Thursday, November 6, 2014

Math Teachers’ Circles: What Makes a Good One?

by Angie Hodge

Math Teachers’ Circles (MTCs) bring together middle school math teachers and professional mathematicians to enrich the teachers’ experience of mathematical problem solving and to build mathematical community. Free math club-like events, MTCs give teachers the chance to have fun doing math three or four times per semester.

  1. increase the confidence of middle school math teachers in their problem-solving ability;
  2. deepen teachers’ content knowledge through exploring mathematically rich problems and developing an arsenal of techniques for solving unfamiliar and challenging problems;
  3. form long-term professional relationships between teachers and mathematicians through regular, highly interactive meetings; and
  4. provide support for teachers who want to bring richer mathematical experiences to their students.
Teams interested in starting a Math Teachers’ Circle in their area should contact AIM at Six teams of four or five teachers attended workshops on How to Run a Math Teachers’ Circle in 2014. At the 2014 workshop in Washington, D.C., the teams were asked to answer two questions:
  1. What makes a good Math Teachers’ Circle session? 
  2. What makes a good Math Teachers’ Circle problem?
Workshoppers were asked to brainstorm with a focus on "quantity versus quality," and they came up with quite a list. Just perusing it gives even someone unfamiliar with MTCs a pretty good idea of what they’re all about:

What makes a good Math Teachers' Circle session?

Snack break
Good snacks
Engaging problems
Aha! Moment
Leader ready to scaffold/backfill/support
Leader ready to give next challenge
Focus on math
Out of comfort zone
All participants feel comfortable with math and other participants
Safe environment for failure
Discussion and collaboration
Buy-in for participants
Group of common professionals
Relaxed, non-threatening atmosphere
Classroom connections without focus on classroom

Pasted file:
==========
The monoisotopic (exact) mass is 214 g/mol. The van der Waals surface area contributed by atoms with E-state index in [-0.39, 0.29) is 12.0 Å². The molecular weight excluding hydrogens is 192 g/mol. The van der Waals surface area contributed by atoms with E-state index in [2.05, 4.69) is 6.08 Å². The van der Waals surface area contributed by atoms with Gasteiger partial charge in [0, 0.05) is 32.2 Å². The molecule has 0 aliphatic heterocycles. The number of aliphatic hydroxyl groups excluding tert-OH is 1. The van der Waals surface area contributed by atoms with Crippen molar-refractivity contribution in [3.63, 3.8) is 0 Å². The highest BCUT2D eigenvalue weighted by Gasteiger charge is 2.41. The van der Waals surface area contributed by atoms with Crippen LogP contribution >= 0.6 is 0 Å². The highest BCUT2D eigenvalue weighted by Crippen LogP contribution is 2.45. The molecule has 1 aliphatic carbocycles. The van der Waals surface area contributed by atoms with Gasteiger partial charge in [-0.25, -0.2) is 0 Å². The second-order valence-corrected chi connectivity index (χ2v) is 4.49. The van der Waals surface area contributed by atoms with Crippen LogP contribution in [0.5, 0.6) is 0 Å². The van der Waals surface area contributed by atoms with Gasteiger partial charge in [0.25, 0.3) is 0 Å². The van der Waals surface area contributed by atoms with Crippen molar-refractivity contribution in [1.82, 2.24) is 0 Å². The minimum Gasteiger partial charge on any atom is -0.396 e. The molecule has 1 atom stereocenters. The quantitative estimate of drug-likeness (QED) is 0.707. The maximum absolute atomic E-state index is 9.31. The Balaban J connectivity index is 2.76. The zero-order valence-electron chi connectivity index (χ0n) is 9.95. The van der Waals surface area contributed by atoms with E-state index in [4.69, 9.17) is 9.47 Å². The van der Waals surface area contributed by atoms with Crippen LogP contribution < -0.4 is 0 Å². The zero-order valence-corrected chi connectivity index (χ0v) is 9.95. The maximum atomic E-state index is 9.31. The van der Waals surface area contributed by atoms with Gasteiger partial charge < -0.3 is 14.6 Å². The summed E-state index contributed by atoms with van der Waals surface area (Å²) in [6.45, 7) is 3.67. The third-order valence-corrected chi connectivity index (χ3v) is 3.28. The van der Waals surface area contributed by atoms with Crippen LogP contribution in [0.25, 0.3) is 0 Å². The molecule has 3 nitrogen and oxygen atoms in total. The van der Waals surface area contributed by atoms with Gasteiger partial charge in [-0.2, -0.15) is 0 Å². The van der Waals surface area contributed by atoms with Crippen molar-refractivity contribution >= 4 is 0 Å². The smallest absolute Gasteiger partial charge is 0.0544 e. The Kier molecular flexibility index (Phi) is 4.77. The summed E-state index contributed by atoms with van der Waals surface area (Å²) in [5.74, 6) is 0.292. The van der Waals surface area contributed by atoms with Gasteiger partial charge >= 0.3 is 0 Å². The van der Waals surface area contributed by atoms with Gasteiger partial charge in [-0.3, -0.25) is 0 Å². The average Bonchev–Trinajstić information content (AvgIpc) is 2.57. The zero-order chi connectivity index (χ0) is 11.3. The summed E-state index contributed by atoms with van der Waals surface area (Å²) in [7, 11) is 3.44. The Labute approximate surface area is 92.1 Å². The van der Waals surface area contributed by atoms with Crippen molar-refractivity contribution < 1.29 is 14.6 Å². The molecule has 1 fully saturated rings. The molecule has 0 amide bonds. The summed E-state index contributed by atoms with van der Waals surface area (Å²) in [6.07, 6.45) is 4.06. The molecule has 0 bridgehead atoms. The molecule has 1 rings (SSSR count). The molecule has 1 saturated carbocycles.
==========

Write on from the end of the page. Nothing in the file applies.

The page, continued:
Interesting presentation of problems
All levels of mathematics
All participants are involved
Generate enthusiasm
Participants explain and present
Variety of participant backgrounds
Pacing good
Participants in the workshop in Washington, D.C. (photo Hana Silverstein)
No whine
Different presenter personalities
Appropriate amount of room
Good number of participants
Make friends
Multiple strategies
Include failure
Not lecture-y
Celebrate discovery
Good flow
Participants sharing discoveries
End loving/wanting more
SWAG (Sell your MTC by advertising it!)
Climate of respect
Knowledgeable leaders
Critiquing mathematics/solutions (safe for people)
Providing resources to learn more
Inter-workshop closure, info, etc.
Leader's love of math is transmitted
Plenty of time
Time flies
Time to explore
Time to fail before seeing solution
Good entry/exit
Freedom to digress/follow tangents/not too fixed a goal
Individualized closure

What makes a good Math Teachers' Circle problem?

Hands on
Knobbifiable (problems can be made harder or easier)
Low-level entry
Leads to more questions
Out of the box
Initially simple
Variety of strategy and/or tactics
Minimal lecture
Lets participants get to board
Novelty to participants
Not textbook
Good lead-in
More than an hour to solve
Interesting to different groups
Some element of fun
Joy of math
The list in its original form (photo Hana Silverstein)
Has a hook
Clear parameters
Real world
Not too intimidating
Easy to generate data
Strategies embedded
Associated with a lesson
Moral to the story
Cognitive dissonance
Some closure
Some open endedness
Group or individual
Multilayered problems
Opportunities for discussion
Little intro prep/setup
Connections within mathematics
Multiple pathways
Gives participants something to bring home
Memorable problems
Intro fun
Not too much tedium
Aha! moment

For the MTC veterans out there, do the items on the lists above square with your experience of what makes a good Math Teachers’ Circle?

Note: This exercise was given as a way to create closure for the How to Run a Math Teachers’ Circle workshop. Participants had been working problems in MTC sessions all week and this gave them a chance to reflect on the experience. I think this exercise of thinking about good problems and a good class session could also be used in other mathematics courses. Imagine your own classes generating lists about what makes a good student, a good teacher, a good exam, a good problem set, etc. The possibilities are endless! Happy list generating!!! 

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